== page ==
Iraq and the return of the Hidden Imam

The Revealer has been doing a section on religion in Iraq. It’s a necessary thing because I think many of the mistakes we are making there relate to the fact that we don’t understand the religious issues at play. Even better news is that I think they are doing a great job, particular on the Muqtada as-Sadr mayhem as witnessed by this recent post.

They get major credit for saying that Sadr is not a cleric, so they don’t need to issue an apology, and they correctly point out that he doesn’t consider himself a scholar.

More important for the point of this post, they get that there are messianic overtones to the appearance of the Hidden Imam, but it’s not the same as the Second Coming of Jesus. These events have traditionally been considered parallel – not sequential, nor simultaneous – as precursors to the creation of a just society.

Of course, the Hidden Imam refers to the 12th Imam of the Ithna’ashari Shi’ah, who has gone into ghayba (occultation, hiding in an other-worldly plane). His return is to herald the beginning of a perfectly just society. (Abdulaziz Sachedina has a great treatment of the topic.) Khomeini, while never claiming the title for himself, was often referred to as the Imam, indicating a belief that he was the just ruler.

The only Shi’ah group to presently have a hazar (present) Imam are the Nizari Ismailis, who oddly enough were the first Shi’ah group to have their Imam go into hiding. However, that type of hiding is known as satr (concealment in this world; that is acting incognito). When the Imam – three generations later – came out of satr he took the title of mahdi to indicate a radical change in the society around him, and began establishing the Fatimid Empire. Of course, the idea of who or what the mahdi was was untested, so there were those groups who did expect the end of the world, and they split when that idea was not realized by the Imam.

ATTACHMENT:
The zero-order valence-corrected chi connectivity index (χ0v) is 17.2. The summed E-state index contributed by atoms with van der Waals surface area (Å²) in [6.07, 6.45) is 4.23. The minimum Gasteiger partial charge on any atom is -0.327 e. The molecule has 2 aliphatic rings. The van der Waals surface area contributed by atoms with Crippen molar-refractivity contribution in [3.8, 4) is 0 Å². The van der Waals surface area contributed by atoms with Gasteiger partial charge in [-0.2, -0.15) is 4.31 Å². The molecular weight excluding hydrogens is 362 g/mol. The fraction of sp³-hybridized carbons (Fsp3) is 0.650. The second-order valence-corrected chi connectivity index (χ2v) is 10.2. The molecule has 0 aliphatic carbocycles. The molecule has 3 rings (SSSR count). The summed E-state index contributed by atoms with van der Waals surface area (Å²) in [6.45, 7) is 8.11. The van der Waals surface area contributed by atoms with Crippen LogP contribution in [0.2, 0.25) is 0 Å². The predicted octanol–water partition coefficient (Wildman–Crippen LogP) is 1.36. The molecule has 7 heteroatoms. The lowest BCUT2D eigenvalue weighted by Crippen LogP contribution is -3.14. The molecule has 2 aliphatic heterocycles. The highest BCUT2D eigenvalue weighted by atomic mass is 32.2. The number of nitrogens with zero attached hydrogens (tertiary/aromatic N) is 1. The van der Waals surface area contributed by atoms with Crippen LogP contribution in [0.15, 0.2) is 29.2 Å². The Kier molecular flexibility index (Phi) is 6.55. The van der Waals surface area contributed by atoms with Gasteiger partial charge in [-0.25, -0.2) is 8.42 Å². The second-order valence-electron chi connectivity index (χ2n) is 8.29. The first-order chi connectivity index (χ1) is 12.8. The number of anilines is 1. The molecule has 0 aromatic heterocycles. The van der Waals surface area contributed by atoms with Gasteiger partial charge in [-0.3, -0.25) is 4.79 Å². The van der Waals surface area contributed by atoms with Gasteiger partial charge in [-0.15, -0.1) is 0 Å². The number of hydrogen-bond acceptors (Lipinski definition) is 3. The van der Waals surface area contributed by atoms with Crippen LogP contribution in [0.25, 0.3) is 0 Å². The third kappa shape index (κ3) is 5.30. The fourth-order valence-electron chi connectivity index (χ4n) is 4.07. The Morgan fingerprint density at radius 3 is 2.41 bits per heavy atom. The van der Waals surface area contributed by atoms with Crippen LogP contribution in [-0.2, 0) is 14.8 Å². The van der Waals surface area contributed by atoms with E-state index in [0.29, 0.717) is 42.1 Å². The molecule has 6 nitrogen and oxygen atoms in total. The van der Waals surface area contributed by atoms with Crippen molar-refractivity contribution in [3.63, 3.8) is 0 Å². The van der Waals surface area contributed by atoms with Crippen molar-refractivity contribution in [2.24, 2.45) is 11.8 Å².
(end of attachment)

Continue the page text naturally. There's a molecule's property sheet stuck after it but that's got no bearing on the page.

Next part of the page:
The period of ghayba of the Ithna’ashari Imam overlaps with the first period of satr of the Ismaili Imams. It is therefore easy to understand the common discourse shared by both groups.

By the end of the Fatimid Empire, the Ismaili community split into the Nizari and Mustali groups. In the history of the Mustali community, the Imam enters ghayba as well. Their conception of the return of the Imam is different than the Ithna’ashari conception, but the differences seem to be in the minutiae (I have to admit Mustali theology/theological history is not my forte.)

The main point is that the messianism of the Muslim community, like its millenarianism, is different than the Christian ones. I’m glad they are pointing it out to the reader.

One thought on “Iraq and the return of the Hidden Imam

  1. You provided some very helpful general clarifications about the concealment of Imams. But since you acknowledge that Mustali theology is not your forte, allow me to offer several additional insights. First of all, under the Fatimids the term Mahdi no longer applies to the future. The last Natiq is referred to as Qa’imu’l-qi’yamat (the One who arises at the Resurrection). This is the understanding that continues for the whole Mustali community during the period of the second satr. But let me also point out that your statement: “In the history of the Mustali community, the Imam now enters ghayba as well” is only true for a small minority of us. (I count myself in this group, thanks to some sheikhs I met during sabaqs. They helped me to understand that the Imam can see his followers, and hear his wasilah from anywhere, because he is in a metaphysical state.) But for the majority (whom I respect), they still believe the Imam’s type of concealment is satr not ghayba; in other words, strictly acting incognito in this world.

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